Himanshu Rai then started the famous films studio called Bombay Talkies, the second oldest movie studio in the Indian movies and also the best equipped. Himanshu started the studio in the year 1934 and she continued running it after his death in 1940. In 1935, Bombay Talkies first production Jawani Ki Hawa was launched. It starred Devika Rani and Najm-ul-Hassan, and was shot fully on a train.

During the making of the movie Jeevan Naiya, her second film with the hero Najm-ul-Hassan, she eloped with him. Her husband Himanshu Rai, having spent a lot of money on that movie already, was going to be in ruins.

Ashok Kumar’s uncle Sashadhar Mukherjee, who was an assistant sound-engineer at Bombay Talkies got in touch with Devika Rani and Najm and convinced Devika to return to Himanshu. Two of the reasons he was able to convince her is relevant on this International Women’s Day: One, in India, at that time, it was next to impossible to get legal divorce; and two, women who eloped were regarded as prostitutes and also disowned by their own families. Thus she was made to be convinced that she won’t ever get divorce from Himanshu and marry Najm.

She, therefore, did the next best thing. Through Sashadhar Mukherjee she sought and obtained financial independence from her husband as a condition for her return. Another condition was that he would pay entirely the expenses for running the house. And, lo and behold, Himanshu agreed to this, in order to save face in society and to prevent his studio from going bankrupt. Today, when we celebrate IWD again and remember how wretched are the lives of Indian women (Please read ‘Is There Reason To Celebrate Women’s Day In India?’ which is what I wrote on the eve of IWD seven years ago and one of my first essays after I formed this blog), please remember that Devika Rani was gutsy enough to do this in 1936.

On her return, Himanshu Rai dropped Najm-ul-Hassan altogether and got Ashok Kumar, Sashadhar Mukherjee’s cousin (later Joy Mukherjee’s father) to do the role. This marked the debut of Ashok Kumar’s long career in the movies.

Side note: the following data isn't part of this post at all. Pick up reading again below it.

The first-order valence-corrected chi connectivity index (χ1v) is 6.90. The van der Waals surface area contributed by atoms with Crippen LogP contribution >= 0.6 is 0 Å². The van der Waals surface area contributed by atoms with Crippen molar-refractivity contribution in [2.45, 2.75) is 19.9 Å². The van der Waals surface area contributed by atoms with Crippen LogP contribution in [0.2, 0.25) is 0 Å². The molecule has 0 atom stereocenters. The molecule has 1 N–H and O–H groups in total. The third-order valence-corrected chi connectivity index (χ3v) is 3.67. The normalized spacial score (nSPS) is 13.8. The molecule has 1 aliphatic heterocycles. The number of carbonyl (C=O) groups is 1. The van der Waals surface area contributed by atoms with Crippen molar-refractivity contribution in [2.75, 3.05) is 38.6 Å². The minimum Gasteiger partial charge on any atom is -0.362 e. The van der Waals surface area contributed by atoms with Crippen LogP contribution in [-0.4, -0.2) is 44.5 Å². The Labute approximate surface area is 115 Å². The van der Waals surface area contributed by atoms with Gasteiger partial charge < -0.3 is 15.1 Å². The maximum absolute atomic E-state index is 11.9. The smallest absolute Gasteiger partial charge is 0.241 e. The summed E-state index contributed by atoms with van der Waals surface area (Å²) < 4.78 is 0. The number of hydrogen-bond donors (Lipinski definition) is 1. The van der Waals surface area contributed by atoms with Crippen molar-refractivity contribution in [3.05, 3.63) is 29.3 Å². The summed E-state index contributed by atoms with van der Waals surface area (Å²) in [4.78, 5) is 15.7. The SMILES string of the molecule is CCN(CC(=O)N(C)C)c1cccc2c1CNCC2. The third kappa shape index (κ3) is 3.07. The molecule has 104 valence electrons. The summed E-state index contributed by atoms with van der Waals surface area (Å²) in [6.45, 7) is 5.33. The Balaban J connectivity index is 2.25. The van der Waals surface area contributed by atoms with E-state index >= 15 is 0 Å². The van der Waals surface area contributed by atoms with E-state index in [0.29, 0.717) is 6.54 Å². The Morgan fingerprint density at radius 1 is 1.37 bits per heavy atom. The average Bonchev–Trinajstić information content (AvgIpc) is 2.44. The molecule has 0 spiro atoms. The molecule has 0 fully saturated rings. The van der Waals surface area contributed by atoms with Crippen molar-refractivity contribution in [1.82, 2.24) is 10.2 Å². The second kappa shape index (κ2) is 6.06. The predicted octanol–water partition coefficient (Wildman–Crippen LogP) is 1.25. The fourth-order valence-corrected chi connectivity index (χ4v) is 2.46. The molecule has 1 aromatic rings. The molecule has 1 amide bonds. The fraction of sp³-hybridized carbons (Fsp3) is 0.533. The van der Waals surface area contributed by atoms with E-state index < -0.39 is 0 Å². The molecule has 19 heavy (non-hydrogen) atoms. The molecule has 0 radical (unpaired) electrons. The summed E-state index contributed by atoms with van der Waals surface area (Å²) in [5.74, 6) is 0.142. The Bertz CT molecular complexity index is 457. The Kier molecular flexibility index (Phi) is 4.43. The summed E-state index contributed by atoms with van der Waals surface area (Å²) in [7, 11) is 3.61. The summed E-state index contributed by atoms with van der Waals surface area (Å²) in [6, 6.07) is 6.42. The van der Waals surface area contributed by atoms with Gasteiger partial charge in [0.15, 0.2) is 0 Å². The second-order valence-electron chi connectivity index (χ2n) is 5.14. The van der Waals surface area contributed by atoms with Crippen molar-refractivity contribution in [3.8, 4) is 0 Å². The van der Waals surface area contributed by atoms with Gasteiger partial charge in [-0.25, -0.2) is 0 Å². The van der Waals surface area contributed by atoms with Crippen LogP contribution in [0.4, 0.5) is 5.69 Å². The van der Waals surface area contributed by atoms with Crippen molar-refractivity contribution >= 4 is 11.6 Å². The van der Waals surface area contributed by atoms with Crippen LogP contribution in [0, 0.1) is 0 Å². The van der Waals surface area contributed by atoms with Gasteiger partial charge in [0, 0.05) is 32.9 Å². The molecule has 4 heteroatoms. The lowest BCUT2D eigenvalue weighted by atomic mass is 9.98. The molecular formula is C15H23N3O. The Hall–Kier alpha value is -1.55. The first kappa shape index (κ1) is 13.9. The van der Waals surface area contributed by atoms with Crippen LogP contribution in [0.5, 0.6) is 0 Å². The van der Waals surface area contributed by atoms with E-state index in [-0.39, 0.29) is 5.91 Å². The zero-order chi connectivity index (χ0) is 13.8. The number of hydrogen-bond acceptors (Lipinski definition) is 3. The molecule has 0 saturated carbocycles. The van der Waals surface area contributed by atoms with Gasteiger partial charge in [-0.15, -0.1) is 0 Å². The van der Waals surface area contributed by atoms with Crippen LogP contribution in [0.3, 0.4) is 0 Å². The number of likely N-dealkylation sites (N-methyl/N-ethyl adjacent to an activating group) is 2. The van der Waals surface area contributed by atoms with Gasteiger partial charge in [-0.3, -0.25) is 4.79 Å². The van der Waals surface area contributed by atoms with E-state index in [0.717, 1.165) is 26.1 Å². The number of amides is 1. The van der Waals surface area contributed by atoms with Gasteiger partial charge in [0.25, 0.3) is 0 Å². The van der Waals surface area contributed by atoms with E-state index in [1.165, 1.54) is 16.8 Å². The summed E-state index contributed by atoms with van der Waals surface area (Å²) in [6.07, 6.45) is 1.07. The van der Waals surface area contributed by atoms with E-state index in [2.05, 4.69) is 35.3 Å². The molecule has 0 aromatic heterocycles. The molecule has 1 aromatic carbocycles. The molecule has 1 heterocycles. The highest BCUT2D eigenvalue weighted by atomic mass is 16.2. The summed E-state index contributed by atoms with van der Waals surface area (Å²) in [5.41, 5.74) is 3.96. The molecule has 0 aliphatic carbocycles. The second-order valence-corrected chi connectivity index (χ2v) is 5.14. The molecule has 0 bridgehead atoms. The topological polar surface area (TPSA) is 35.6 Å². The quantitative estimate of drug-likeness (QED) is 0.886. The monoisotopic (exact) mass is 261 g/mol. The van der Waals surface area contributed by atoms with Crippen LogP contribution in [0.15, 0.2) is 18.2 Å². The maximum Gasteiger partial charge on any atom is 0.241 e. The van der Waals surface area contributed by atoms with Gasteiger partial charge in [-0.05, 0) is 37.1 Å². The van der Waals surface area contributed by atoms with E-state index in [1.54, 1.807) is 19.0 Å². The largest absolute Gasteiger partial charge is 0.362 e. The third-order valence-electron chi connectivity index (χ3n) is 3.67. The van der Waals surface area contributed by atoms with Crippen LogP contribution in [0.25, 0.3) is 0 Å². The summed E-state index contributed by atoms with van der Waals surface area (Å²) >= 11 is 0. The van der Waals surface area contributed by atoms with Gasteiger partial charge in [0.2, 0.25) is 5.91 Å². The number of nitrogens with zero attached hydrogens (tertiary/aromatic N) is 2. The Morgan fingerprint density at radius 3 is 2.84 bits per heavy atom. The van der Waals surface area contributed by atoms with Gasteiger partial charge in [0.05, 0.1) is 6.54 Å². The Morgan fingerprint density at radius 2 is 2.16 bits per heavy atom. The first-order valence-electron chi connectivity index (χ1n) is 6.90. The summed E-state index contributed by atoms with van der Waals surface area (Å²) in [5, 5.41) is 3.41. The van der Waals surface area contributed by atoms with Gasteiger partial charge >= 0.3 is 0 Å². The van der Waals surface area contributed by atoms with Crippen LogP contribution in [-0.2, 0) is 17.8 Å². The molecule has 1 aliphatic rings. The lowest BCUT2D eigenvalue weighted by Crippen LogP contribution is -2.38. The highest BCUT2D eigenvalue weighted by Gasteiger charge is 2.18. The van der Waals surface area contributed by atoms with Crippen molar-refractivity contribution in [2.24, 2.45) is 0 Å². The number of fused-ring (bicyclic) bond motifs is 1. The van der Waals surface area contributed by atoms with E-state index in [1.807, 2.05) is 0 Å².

She made a number of movies with her co-star of Jeevan Mrityu Ashok Kumar. Their 1936 movie Achhut Kanya is still considered iconic.

I am giving you a song from the movie Achhut Kanya of 1936 that was penned by JS Kashyap (known by his nickname Natawa) and sung by Devika Rani and Ashok Kumar (during those days there was no playback singing and actors and actresses sang their own songs). Saraswati Devi (the second Hindi and Indian female music director after Jaddan Bai; Usha Khanna, the living female MD is the third one) composed the song.

The song is all about her saying that she is a free bird and he saying that he would have her. Finally, he succeeded in that Sashadhar and Ashok Kumar started another film studio called Filmistan and she had no support to continue running Bombay Talkies. She had to thus give up films.

Please enjoy: Main ban ki chidhiya ban ke ban ban bolun re….

(de: mai.n ban kii chi.Diyaa ban ke ban ban boluu.n re
a: mai.n ban kaa panchhii ban ke sa.ng sa.ng Doluu.n re) – 2

de: (mai.n Daal Daal u.D jaauu.N
nahii.n paka.Daa_ii mai.n aauu.N) – 2
a: (tum Daal Daal mai.n paat paat
bin paka.De kabhii na chho.Duu.N
sa.ng sa.ng Doluu.n re ) – 2
de: ban ban boluu.n re

de: mai.n ban kii chi.Diyaa ban ke ban ban boluu.n re
a: mai.n ban kaa panchhii ban ke sa.ng sa.ng Doluu.n re
de: mai.n ban kii chi.Diyaa ban ke ban ban boluu.n re
a: sa.ng sa.ng Doluu.n re

In 1944, she quit film idustry and in 1945 she married Russian painter Svetoslav Roerich, son of Russian artist Nicholas Roerich. That’s how Lyn and I visited their house in Nagger (Manali). Both Roerich and Devika were favourites of Jawahar Lal Nehru and the gallery has quite a few photos of them together. During her stay in Manali, Devika Rani made a few documentaries on wildlife, which are dutifully kept in the gallery. She died of bronchitis in 1994—a year after Roerich died—in Bangalore.